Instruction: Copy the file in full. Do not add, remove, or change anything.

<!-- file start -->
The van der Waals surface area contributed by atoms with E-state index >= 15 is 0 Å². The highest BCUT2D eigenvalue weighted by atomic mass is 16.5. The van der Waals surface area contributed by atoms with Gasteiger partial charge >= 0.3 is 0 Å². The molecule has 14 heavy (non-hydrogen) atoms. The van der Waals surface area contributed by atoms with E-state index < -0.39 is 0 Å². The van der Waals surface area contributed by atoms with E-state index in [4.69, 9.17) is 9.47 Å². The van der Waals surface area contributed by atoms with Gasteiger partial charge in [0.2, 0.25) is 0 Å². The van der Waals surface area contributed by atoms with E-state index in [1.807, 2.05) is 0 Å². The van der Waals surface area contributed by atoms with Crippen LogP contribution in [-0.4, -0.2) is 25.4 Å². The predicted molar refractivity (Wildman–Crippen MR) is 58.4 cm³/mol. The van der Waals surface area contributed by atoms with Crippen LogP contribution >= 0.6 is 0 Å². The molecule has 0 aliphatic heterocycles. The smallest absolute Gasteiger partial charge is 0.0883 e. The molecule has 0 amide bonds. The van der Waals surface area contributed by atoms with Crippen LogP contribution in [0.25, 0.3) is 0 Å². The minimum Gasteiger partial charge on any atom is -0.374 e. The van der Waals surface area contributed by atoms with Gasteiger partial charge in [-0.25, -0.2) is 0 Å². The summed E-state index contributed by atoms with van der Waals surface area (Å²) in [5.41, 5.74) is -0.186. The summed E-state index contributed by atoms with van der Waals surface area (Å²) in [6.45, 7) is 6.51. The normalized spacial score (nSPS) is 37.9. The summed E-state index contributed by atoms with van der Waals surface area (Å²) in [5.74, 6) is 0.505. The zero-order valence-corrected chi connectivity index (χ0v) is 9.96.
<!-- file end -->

The van der Waals surface area contributed by atoms with E-state index >= 15 is 0 Å². The highest BCUT2D eigenvalue weighted by atomic mass is 16.5. The van der Waals surface area contributed by atoms with Gasteiger partial charge >= 0.3 is 0 Å². The molecule has 14 heavy (non-hydrogen) atoms. The van der Waals surface area contributed by atoms with E-state index < -0.39 is 0 Å². The van der Waals surface area contributed by atoms with E-state index in [4.69, 9.17) is 9.47 Å². The van der Waals surface area contributed by atoms with Gasteiger partial charge in [0.2, 0.25) is 0 Å². The van der Waals surface area contributed by atoms with E-state index in [1.807, 2.05) is 0 Å². The van der Waals surface area contributed by atoms with Crippen LogP contribution in [-0.4, -0.2) is 25.4 Å². The predicted molar refractivity (Wildman–Crippen MR) is 58.4 cm³/mol. The van der Waals surface area contributed by atoms with Crippen LogP contribution >= 0.6 is 0 Å². The molecule has 0 aliphatic heterocycles. The smallest absolute Gasteiger partial charge is 0.0883 e. The molecule has 0 amide bonds. The van der Waals surface area contributed by atoms with Crippen LogP contribution in [0.25, 0.3) is 0 Å². The minimum Gasteiger partial charge on any atom is -0.374 e. The van der Waals surface area contributed by atoms with Gasteiger partial charge in [-0.25, -0.2) is 0 Å². The summed E-state index contributed by atoms with van der Waals surface area (Å²) in [5.41, 5.74) is -0.186. The summed E-state index contributed by atoms with van der Waals surface area (Å²) in [6.45, 7) is 6.51. The normalized spacial score (nSPS) is 37.9. The summed E-state index contributed by atoms with van der Waals surface area (Å²) in [5.74, 6) is 0.505. The zero-order valence-corrected chi connectivity index (χ0v) is 9.96.